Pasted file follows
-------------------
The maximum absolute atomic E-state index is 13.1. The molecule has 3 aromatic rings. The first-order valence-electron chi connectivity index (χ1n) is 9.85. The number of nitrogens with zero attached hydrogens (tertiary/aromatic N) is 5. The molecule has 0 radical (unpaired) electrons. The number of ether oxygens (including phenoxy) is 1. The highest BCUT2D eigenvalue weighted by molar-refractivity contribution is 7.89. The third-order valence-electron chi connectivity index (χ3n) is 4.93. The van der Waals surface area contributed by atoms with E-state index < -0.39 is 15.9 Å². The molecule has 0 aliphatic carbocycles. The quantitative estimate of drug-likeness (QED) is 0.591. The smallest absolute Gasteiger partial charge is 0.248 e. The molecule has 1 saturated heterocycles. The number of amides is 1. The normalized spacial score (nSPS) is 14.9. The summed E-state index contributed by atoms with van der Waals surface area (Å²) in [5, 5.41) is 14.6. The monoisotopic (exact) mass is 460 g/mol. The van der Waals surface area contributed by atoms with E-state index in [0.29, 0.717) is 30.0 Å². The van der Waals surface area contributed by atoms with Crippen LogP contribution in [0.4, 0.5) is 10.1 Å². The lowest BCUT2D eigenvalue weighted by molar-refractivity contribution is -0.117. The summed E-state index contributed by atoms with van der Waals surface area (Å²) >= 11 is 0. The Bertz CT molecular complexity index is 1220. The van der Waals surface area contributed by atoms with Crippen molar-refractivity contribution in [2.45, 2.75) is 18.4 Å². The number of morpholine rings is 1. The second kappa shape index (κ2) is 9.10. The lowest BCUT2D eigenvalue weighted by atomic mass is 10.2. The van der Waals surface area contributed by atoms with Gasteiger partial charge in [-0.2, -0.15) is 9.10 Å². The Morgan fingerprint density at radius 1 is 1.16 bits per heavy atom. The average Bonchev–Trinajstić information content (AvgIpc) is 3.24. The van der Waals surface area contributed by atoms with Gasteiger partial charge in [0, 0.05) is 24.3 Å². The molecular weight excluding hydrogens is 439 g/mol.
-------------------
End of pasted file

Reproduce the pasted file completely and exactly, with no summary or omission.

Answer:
The maximum absolute atomic E-state index is 13.1. The molecule has 3 aromatic rings. The first-order valence-electron chi connectivity index (χ1n) is 9.85. The number of nitrogens with zero attached hydrogens (tertiary/aromatic N) is 5. The molecule has 0 radical (unpaired) electrons. The number of ether oxygens (including phenoxy) is 1. The highest BCUT2D eigenvalue weighted by molar-refractivity contribution is 7.89. The third-order valence-electron chi connectivity index (χ3n) is 4.93. The van der Waals surface area contributed by atoms with E-state index < -0.39 is 15.9 Å². The molecule has 0 aliphatic carbocycles. The quantitative estimate of drug-likeness (QED) is 0.591. The smallest absolute Gasteiger partial charge is 0.248 e. The molecule has 1 saturated heterocycles. The number of amides is 1. The normalized spacial score (nSPS) is 14.9. The summed E-state index contributed by atoms with van der Waals surface area (Å²) in [5, 5.41) is 14.6. The monoisotopic (exact) mass is 460 g/mol. The van der Waals surface area contributed by atoms with E-state index in [0.29, 0.717) is 30.0 Å². The van der Waals surface area contributed by atoms with Crippen LogP contribution in [0.4, 0.5) is 10.1 Å². The lowest BCUT2D eigenvalue weighted by molar-refractivity contribution is -0.117. The summed E-state index contributed by atoms with van der Waals surface area (Å²) >= 11 is 0. The Bertz CT molecular complexity index is 1220. The van der Waals surface area contributed by atoms with Crippen molar-refractivity contribution in [2.45, 2.75) is 18.4 Å². The number of morpholine rings is 1. The second kappa shape index (κ2) is 9.10. The lowest BCUT2D eigenvalue weighted by atomic mass is 10.2. The van der Waals surface area contributed by atoms with Gasteiger partial charge in [-0.2, -0.15) is 9.10 Å². The Morgan fingerprint density at radius 1 is 1.16 bits per heavy atom. The average Bonchev–Trinajstić information content (AvgIpc) is 3.24. The van der Waals surface area contributed by atoms with Gasteiger partial charge in [0, 0.05) is 24.3 Å². The molecular weight excluding hydrogens is 439 g/mol.